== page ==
Covid-19 expected to cap India’s GDP growth up to 9% this fiscal: McKinsey

Our Bureau Mumbai | Updated on August 26, 2020 Published on August 26, 2020

But, the economic crisis could spur the economy to a high-growth track and create 90 million jobs over the next decade, says the report

The Covid-19 pandemic and the subsequent lockdown of economy is expected to pull down GDP growth between 3 and 9 per cent in this fiscal, depending on the effectiveness of virus containment and economic policy responses.

In the report titled India’s turning point, McKinsey & Company said that uncertainty remains high on both dimensions and therefore on the depth and duration of the health and economic costs for India.

The initial 10-week lockdown saw the economy operate at about half its capacity with significant strain on micro, small, and medium-size businesses and large corporates.

The financial strain on households, MSMEs, and corporates, if unmitigated, would increase the level of non-performing assets by seven to 14 percentage points in fiscal year 2021, said the report.

The government responded with a package of liquidity and fiscal measures to stabilise the economy in the short term and in order to support low-income households, farmers, MSMEs, and the financial system.

These reforms may have a potential fiscal deficit impact of about 1.5 per cent in fiscal year 2021. Coupled with contracting GDP and reduction in government revenue, this could lead to an incremental central fiscal deficit of about four percentage points over the budgeted 3.5 per cent of GDP, it said.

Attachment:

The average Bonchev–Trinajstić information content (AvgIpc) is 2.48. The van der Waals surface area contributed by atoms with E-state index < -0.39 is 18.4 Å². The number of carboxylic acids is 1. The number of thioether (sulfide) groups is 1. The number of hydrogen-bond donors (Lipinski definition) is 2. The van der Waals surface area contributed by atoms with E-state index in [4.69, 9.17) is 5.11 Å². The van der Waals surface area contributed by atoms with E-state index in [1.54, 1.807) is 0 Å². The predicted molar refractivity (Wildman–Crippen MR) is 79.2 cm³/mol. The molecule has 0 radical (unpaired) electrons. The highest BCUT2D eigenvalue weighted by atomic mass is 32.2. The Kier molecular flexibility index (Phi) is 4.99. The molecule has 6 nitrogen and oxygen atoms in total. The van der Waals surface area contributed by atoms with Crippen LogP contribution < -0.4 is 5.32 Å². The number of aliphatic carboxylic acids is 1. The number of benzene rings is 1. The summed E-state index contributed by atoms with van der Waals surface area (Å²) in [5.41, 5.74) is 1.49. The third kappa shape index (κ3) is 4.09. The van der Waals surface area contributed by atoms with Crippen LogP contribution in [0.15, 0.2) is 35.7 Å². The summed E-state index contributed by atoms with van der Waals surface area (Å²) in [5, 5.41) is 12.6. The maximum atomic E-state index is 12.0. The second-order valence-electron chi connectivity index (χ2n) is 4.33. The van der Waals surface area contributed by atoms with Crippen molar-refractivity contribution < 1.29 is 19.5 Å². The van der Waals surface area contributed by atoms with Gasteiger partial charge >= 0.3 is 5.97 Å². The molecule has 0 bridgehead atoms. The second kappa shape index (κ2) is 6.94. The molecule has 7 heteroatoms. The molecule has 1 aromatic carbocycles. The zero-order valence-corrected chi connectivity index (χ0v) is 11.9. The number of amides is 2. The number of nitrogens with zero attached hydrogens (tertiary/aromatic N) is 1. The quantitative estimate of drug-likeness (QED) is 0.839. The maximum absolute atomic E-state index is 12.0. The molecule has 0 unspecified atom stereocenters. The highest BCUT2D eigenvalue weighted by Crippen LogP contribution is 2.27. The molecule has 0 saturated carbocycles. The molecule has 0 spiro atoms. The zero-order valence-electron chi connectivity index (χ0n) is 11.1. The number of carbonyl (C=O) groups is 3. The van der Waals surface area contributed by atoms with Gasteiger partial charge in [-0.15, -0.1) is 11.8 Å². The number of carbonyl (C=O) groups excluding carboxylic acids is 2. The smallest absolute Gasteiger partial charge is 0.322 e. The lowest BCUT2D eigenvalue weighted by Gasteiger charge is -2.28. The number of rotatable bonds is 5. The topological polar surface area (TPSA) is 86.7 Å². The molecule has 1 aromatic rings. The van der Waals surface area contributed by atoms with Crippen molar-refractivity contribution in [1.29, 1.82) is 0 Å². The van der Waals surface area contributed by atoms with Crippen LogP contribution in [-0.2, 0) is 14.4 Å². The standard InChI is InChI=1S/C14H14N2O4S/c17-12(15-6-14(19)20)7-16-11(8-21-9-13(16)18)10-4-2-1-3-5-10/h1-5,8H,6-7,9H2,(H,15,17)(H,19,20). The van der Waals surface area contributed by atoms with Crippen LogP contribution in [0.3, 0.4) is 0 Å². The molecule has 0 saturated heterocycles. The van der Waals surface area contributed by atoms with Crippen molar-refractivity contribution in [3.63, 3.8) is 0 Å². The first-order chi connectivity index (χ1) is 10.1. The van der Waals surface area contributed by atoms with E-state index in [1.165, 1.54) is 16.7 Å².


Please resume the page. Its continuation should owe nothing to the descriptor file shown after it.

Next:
However, the report said this economic crisis could spur actions that return the economy to a high-growth track and create 90 million jobs over the next decade.

Letting go of this opportunity could risk a decade of economic stagnation. Post pandemic, annual GDP growth of 8-8.5 per cent will be required with continued strong productivity and faster employment to create the 12 million non-farm jobs annually that are needed, as compared to the four million created each year from fiscal 2013-18. Even before the pandemic, India’s economy faced structural challenges, and GDP growth fell to 4.2 per cent while the crisis compounds the challenge, said the report.

Manufacturing could contribute one-fifth of incremental GDP to 2030, while construction could add one in four of the incremental jobs required.

Labour- and knowledge- intensive services sectors also need to maintain their past strong growth momentum. Across all sectors, three growth booster themes spanning 43 frontier businesses have the potential to create $2.5 trillion of economic value and 30 per cent of non-farm jobs in 2030.

India needs to triple its number of large firms, with over 1,000 mid-size and 10,000 small companies scaling up. Currently, India has about 600 large firms with over $500 million in revenue.

Financial-sector reforms and streamlining fiscal resources can deliver $2.4 trillion in investment while boosting entrepreneurship by lowering the cost of capital for enterprises by about 3.5 percentage points.

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Published on August 26, 2020
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